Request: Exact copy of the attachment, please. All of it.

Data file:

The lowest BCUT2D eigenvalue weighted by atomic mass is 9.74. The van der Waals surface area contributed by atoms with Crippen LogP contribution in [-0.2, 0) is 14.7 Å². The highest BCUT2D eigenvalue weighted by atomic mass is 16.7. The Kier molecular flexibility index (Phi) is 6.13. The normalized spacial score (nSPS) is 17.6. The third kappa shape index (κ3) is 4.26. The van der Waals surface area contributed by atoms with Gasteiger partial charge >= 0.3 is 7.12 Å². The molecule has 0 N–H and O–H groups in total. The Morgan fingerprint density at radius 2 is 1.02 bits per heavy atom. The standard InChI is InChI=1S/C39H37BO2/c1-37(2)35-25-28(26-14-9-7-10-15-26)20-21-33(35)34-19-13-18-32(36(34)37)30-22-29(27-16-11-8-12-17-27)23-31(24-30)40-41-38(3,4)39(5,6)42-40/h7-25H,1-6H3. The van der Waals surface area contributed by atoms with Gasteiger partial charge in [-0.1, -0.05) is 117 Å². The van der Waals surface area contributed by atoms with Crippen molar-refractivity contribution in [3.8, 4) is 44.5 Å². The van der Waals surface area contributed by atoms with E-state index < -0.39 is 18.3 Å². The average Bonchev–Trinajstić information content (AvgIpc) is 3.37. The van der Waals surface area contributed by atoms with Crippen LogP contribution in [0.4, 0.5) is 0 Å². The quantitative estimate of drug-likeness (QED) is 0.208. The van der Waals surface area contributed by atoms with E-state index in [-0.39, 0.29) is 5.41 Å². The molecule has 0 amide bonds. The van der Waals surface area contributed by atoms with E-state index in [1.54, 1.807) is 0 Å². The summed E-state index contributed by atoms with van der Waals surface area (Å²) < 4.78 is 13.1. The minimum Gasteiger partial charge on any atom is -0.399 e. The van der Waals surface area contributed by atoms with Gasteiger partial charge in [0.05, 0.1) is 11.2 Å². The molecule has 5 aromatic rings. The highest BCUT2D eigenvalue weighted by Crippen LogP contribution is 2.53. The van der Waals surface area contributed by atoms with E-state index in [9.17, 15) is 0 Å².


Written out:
The lowest BCUT2D eigenvalue weighted by atomic mass is 9.74. The van der Waals surface area contributed by atoms with Crippen LogP contribution in [-0.2, 0) is 14.7 Å². The highest BCUT2D eigenvalue weighted by atomic mass is 16.7. The Kier molecular flexibility index (Phi) is 6.13. The normalized spacial score (nSPS) is 17.6. The third kappa shape index (κ3) is 4.26. The van der Waals surface area contributed by atoms with Gasteiger partial charge >= 0.3 is 7.12 Å². The molecule has 0 N–H and O–H groups in total. The Morgan fingerprint density at radius 2 is 1.02 bits per heavy atom. The standard InChI is InChI=1S/C39H37BO2/c1-37(2)35-25-28(26-14-9-7-10-15-26)20-21-33(35)34-19-13-18-32(36(34)37)30-22-29(27-16-11-8-12-17-27)23-31(24-30)40-41-38(3,4)39(5,6)42-40/h7-25H,1-6H3. The van der Waals surface area contributed by atoms with Gasteiger partial charge in [-0.1, -0.05) is 117 Å². The van der Waals surface area contributed by atoms with Crippen molar-refractivity contribution in [3.8, 4) is 44.5 Å². The van der Waals surface area contributed by atoms with E-state index < -0.39 is 18.3 Å². The average Bonchev–Trinajstić information content (AvgIpc) is 3.37. The van der Waals surface area contributed by atoms with Crippen LogP contribution in [0.4, 0.5) is 0 Å². The quantitative estimate of drug-likeness (QED) is 0.208. The van der Waals surface area contributed by atoms with E-state index in [-0.39, 0.29) is 5.41 Å². The molecule has 0 amide bonds. The van der Waals surface area contributed by atoms with E-state index in [1.54, 1.807) is 0 Å². The summed E-state index contributed by atoms with van der Waals surface area (Å²) < 4.78 is 13.1. The minimum Gasteiger partial charge on any atom is -0.399 e. The van der Waals surface area contributed by atoms with Gasteiger partial charge in [0.05, 0.1) is 11.2 Å². The molecule has 5 aromatic rings. The highest BCUT2D eigenvalue weighted by Crippen LogP contribution is 2.53. The van der Waals surface area contributed by atoms with E-state index in [9.17, 15) is 0 Å².